Australian Minister for Foreign Affairs Julie Bishop on Thursday announced that the Australian government will provide P33 million in emergency relief supplies to assist communities and families affected by Typhoon Lando (international name: Koppu).
“Australia, as a close friend of the Philippines, is saddened by the loss of life and damage to homes and property in the wake of this tragedy,” Bishop said in a statement.
“I commend the government of the Philippines for its leadership and preparedness measures, and for quickly mobilizing its domestic resources to support affected communities and provide timely assistance,” she added.
The Philippines, Bishop said, can expect continued support from Australia.
“We will work closely with the Philippine government and partners to support the typhoon relief efforts as required,” Australian Ambassador to the Philippines Bill Tweddell said.
Australia would release prepositioned in-country stores with the United Nations Population Fund, World Food Program and the Philippine Red Cross to affected communities.
These include dignity kits containing malong cloth, bath towels, slippers, combs, nail clippers, maternity napkins, underwear, bath soap, toothbrush and toothpaste, shampoo, laundry bar and toilet paper; family kits containing sleeping mats, blankets, mosquito nets and tarpaulins as emergency shelter; and rice supplies and high-energy biscuits.
France’s Ministry of Foreign Affairs and International Development also on Thursday promised to assist the victims of Typhoon Lando that caused widespread destruction in communities in northeastern Luzon over the weekend.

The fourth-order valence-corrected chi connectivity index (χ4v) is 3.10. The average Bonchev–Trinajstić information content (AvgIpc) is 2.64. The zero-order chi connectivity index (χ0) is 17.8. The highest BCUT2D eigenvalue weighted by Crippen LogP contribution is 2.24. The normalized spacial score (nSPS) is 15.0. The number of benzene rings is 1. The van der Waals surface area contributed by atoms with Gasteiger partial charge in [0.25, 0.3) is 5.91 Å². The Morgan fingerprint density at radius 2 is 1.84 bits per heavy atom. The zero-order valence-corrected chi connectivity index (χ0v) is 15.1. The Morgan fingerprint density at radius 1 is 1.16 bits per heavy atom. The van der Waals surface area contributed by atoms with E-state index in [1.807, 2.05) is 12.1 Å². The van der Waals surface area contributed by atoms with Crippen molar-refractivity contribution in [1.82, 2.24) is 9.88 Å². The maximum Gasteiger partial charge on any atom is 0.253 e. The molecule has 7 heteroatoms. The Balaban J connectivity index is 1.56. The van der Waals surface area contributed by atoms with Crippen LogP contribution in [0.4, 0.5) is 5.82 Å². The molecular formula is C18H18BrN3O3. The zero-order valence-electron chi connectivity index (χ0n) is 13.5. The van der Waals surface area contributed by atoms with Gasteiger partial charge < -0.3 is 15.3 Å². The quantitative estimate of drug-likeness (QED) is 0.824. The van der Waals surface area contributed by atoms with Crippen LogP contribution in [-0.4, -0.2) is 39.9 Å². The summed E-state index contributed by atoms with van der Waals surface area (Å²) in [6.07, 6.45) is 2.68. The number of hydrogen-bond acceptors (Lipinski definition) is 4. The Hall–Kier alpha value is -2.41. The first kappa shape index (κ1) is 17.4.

In a statement, France assured solidarity with Filipinos and the Philippine government after the archipelago was struck by Lando over the weekend.
“We extend our condolences to the families of the victims,” the statement said.
“We stand together with the Philippine government as we express our readiness to give favorable consideration to any request for assistance,” it added.
More than 65,000 people have been evacuated because of the typhoon.
The Philippine Red Cross (PRC) also gave P4-million worth of relief items including sleeping kits (blankets, plastic mats and mosquito nets), hygiene kits, tarpaulins and jerry cans to the provinces of Aurora, Cagayan and Isabela.
At the height of the typhoon, PRC personnel and volunteers rescued 728 people, mostly from flooded homes in Nueva Ecija, Pangasinan, Zambales and Bulacan.
The PRC also assisted 255 people in Baguio City and Nueva Ecija, transported three patients to hospitals and gave first-aid treatment to two persons.
Its chapters in northern, central and parts of southern Luzon, as well as in Metro Manila, are coordinating with local government units in sustaining
rescue operations and providing hot meals in areas that were severely affected by the typhoon, PRC chairman Richard Gordon said.
As of Thursday, October 22, a total of 3,742 food packs were distributed in Quirino and Tarlac and 4,419 pieces of bread were given to affected people in La Union, Pangasinan and Bulacan.
Hot meals were given to a total of 8,871 people in evacuation centers in affected areas.
A total of 394 PRC personnel were mobilized during the Typhoon Lando operations: 42 staff, 273 volunteers and 79 water search and rescue teams from the national headquarters, Cavite, Laguna, Subic, Olongapo, Rizal and Bulacan.
PRC operations teams are working in Calumpit, Bulacan, where there is still flooding; in Concepcion and Camiling, Tarlac, for relief distribution; and in Pangasinan and Zambales for assessment, rescue and assistance to affected families.
“Our work continues in typhoon-affected areas, as such we are calling for more volunteers to assist us in providing relief, as well as in our on-going rescue operations. In disasters like this, we must all come together to help those who are most vulnerable to alleviate their suffering,” Gordon said.
BERNICE CAMILLE V. BAUZON AND NEIL A. ALCOBER